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Rights of Passage? Madonna & Jay-Z fire back about trips abroad

Posted by Scott Kearnan  April 12, 2013 04:15 PM

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I don't mean to brag, but sometimes when I travel it causes an international incident. Maybe you've heard, but there was this one time when I tried to get a too-big bottle of contact lens solution through security. It caused quite a kerfuffle. TMZ? Everywhere. I'd elaborate, but I'm trying to forget that era in my career. So if you'd like to learn more, visit my Wikipedia page. It's described under the subheading, "Artistic Legacy and Controversies."

This week, though, I was totally upstaged by two separate celebrity travel scandals. First Madonna went to Africa to build schools for the poor, was accused of being high-maintenance, and got into a war of words with the president of Malawi. Then Jay-Z and Beyonce went to Cuba on vacation, which upset people because the US government has imposed certain sanctions on travel to Cuba ever since the 2004 release of Dirty Dancing: Havana Nights. (Wait. That's why we're still not into them, right?)

Yesterday Jay-Z even released a new song, "Open Letter," defending the trip. But also suggesting that he got special "clearance" from President Obama, which the White House denies. (Note: naughty language ahead.)

The general media narrative can be summarized thusly: "HEADLINE: Rich and Famous People Are Self-Entitled and Think They Deserve Special Treatment. Be Reminded You are Ordinary." Fair? Not? Which star, if any, deserves criticism for refusing to stow their ego in an overhead compartment?



Madonna founded her nonprofit Raising Malawi in 2006, around the same time she adopted her son David from the country. A few years later she adopted a daughter, Mercy, and made a documentary film about Malawi: I Am Because We Are. It is one of the poorest countries in the world, with one of the highest rates of HIV/AIDS, and Madonna was there to see ten recently completed schools built by her organization. (Though the Malawi government has taken issue with her referring to them as schools, instead characterizing them as ten "classroom blocks.")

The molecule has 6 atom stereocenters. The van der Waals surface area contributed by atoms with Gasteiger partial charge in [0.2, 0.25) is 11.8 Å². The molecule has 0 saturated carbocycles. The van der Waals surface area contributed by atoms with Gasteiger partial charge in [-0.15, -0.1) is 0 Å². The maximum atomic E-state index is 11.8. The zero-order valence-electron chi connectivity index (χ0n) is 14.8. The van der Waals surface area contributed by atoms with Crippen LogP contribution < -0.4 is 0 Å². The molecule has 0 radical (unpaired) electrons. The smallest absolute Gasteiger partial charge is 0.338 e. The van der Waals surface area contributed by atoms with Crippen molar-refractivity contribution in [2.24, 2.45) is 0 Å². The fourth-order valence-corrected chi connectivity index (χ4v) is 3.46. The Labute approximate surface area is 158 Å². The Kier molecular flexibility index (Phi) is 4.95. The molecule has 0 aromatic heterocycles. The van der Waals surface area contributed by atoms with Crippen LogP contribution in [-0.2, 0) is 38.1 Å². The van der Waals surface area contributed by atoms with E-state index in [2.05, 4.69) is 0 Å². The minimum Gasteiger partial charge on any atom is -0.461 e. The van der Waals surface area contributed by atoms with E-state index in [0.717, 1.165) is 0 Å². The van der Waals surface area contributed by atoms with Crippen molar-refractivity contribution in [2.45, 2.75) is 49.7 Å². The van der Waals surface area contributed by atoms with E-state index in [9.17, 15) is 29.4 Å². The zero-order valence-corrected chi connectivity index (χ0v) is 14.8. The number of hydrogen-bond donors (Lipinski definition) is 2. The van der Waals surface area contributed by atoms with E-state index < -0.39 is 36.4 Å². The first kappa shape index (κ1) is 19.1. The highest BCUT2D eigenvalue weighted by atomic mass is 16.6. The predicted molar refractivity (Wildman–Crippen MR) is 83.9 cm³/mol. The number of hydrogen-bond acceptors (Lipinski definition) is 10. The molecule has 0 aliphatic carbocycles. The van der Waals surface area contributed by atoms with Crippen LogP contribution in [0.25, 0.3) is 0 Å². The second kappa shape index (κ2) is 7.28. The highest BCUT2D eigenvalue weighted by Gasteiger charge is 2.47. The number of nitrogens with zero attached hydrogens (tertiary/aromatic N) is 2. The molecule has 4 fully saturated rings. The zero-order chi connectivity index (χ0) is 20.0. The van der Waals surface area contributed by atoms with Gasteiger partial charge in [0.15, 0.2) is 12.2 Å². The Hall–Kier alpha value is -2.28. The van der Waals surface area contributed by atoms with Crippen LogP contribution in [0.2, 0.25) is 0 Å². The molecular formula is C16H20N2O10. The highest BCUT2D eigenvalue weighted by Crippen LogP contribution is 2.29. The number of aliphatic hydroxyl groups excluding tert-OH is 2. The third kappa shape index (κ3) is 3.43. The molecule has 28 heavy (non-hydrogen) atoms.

Left: Madonna and child in poignant t-shirt, just kind of caught in a moment, everybody.

The world is very angry at Madonna for being an evil, bloodsucking beast who insists on not dying after 1989, so the adoption of her kids and her subsequent charity work has long been criticized as affected celebrity posturing and desperate attention-seeking. Which is weird, because about thirty years ago Madonna invented the art of getting attention by tugging at yourself and panting loudly. So this whole contractually-obligating-yourself-to-small-human-beings-and-501c3-organizations rigamarole seems like an awful lot of work in comparison.

Jay-Z and Beyonce went to Cuba on a federally licensed "people-to-people" cultural tour, one of the only ways that Americans can legally travel there. These trips require tourists to stick to a detailed, pre-approved itinerary of educational activities. But three Cuban American members of Congress asked the US Treasury to investigate the licensing of the trip, saying the travel program is often abused by rich people who just want an excuse to wear wicker hats and smoke cigars on the beach. But of course, Jay-Z and Beyonce would never do that, even though their educational trip just happened to correspond to their fifth wedding anniversary. What are you, a conspiracy theorist or something?